When Thomas and Ann Farrow were found murdered in their paint shop, their heads crushed with a blunt object, the only clue was a bloody right thumbprint on the store's empty cash box.
The brazen murder shocked the people of Debtford, a sooty industrial suburb of London. They clamored for police to find the killer.
The year was 1905. Forensic science was in its infancy. Scotland Yard had only recently begun collecting carefully pressed fingerprints from criminals, stashing the cards in pigeonholes of a makeshift filing system.
But Scotland Yard Inspector Charles Collins believed that the bloody print could help him solve his crime. After learning that a man named Alfred Stratton had been seen near the crime scene, he collected the unemployed ruffian's thumbprint and compared it with the one left at the crime scene. A close inspection showed there were 11 minute features that the two prints shared.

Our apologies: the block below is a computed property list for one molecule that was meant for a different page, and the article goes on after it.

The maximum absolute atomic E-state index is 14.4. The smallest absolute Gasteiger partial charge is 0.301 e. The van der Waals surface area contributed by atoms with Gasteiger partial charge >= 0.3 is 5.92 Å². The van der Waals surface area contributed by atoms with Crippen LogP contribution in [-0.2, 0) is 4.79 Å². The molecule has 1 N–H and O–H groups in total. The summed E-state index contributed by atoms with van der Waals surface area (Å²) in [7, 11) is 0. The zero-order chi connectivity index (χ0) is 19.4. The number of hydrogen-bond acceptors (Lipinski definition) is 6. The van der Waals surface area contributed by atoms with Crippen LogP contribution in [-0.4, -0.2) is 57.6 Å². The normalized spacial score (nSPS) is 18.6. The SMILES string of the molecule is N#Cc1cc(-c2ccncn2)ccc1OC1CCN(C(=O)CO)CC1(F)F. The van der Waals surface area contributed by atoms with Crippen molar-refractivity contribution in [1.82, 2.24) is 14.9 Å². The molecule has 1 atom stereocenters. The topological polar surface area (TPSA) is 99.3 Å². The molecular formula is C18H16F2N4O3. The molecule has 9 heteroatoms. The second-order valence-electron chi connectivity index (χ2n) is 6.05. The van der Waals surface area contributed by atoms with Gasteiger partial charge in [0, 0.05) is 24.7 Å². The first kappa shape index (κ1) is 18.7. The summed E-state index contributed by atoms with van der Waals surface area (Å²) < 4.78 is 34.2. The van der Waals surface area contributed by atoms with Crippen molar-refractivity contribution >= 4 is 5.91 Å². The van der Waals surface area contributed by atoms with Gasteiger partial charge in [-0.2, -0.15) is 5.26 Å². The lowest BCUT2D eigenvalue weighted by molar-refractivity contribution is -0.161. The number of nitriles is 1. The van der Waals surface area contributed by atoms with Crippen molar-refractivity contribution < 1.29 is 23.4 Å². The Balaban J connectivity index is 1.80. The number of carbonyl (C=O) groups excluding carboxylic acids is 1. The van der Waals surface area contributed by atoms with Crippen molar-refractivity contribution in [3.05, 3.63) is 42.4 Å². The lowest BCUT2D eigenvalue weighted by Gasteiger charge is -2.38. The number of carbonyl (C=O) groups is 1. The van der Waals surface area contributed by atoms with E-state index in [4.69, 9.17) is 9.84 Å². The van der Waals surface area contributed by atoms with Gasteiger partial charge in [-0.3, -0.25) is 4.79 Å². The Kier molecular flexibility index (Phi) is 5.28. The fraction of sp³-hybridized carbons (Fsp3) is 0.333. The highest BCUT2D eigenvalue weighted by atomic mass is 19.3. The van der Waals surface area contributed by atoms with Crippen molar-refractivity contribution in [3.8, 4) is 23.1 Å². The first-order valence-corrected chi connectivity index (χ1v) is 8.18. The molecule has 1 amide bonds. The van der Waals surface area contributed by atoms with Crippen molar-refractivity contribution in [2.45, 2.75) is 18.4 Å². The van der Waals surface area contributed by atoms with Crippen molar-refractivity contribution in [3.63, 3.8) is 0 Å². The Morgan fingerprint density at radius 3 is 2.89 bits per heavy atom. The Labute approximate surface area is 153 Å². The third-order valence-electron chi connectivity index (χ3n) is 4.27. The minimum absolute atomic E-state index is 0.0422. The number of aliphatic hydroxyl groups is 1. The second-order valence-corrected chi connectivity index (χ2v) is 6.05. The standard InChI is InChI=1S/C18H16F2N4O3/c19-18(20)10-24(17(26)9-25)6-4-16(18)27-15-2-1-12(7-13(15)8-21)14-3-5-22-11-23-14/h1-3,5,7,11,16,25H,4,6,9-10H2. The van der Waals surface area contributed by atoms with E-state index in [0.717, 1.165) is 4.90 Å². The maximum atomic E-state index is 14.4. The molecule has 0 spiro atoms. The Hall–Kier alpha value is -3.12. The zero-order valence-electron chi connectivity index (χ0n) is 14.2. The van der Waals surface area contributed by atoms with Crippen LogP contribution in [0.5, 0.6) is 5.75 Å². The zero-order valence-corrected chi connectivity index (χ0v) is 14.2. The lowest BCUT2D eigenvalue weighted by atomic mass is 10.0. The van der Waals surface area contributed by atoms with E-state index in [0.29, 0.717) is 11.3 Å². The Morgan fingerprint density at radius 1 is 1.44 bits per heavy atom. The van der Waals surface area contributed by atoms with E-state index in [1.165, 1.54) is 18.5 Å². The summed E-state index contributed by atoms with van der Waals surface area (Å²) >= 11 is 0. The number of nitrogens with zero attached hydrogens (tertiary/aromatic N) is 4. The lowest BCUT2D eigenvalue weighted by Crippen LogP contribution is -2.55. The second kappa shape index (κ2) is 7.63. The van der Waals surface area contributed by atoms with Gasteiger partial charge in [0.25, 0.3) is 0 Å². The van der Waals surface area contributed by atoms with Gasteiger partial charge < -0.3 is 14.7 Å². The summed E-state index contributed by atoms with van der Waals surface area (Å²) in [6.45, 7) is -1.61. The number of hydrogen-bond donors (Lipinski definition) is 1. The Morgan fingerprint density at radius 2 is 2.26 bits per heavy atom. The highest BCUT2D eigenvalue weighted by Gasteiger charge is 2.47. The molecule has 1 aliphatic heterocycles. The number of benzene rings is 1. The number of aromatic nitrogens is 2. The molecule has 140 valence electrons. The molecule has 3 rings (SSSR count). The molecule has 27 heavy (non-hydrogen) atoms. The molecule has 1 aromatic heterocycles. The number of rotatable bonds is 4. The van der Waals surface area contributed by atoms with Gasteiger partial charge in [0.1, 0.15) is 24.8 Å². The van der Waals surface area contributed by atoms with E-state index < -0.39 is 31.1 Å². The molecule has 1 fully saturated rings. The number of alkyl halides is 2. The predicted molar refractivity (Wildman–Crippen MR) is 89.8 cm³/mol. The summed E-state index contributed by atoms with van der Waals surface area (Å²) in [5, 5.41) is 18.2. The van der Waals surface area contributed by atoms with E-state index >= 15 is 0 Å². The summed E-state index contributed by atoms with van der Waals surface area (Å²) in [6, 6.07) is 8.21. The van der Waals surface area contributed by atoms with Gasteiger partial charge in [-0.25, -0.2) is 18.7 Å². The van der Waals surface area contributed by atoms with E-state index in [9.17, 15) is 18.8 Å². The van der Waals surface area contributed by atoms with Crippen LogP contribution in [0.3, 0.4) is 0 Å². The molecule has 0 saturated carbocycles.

The prosecutor at Stratton's trial told jurors the similarities left "not the shadow of a doubt" that the crime-scene print belonged to Stratton.
But the defense had a surprising ally at their table: Henry Faulds, a Scottish doctor who two decades earlier was the first to propose using fingerprints to solve crimes.
Faulds believed that even if fingerprints were unique -- there was, after all, no scientific basis for the popular assumption -- the same was not necessarily true of "smudges," the blurry partial prints accidentally left behind at crime scenes in blood, sweat or grease.
A single bloody thumbprint, he felt, was not enough evidence to convict anyone of murder.
Stratton's trial would be the first test of the new science of fingerprinting, and it raised concerns that, more than a century later, still have not been addressed.
Today, fingerprints are once again on trial.
In 2007, a Maryland judge threw out fingerprint evidence in a death penalty case, calling it "a subjective, untested, unverifiable identification procedure that purports to be infallible."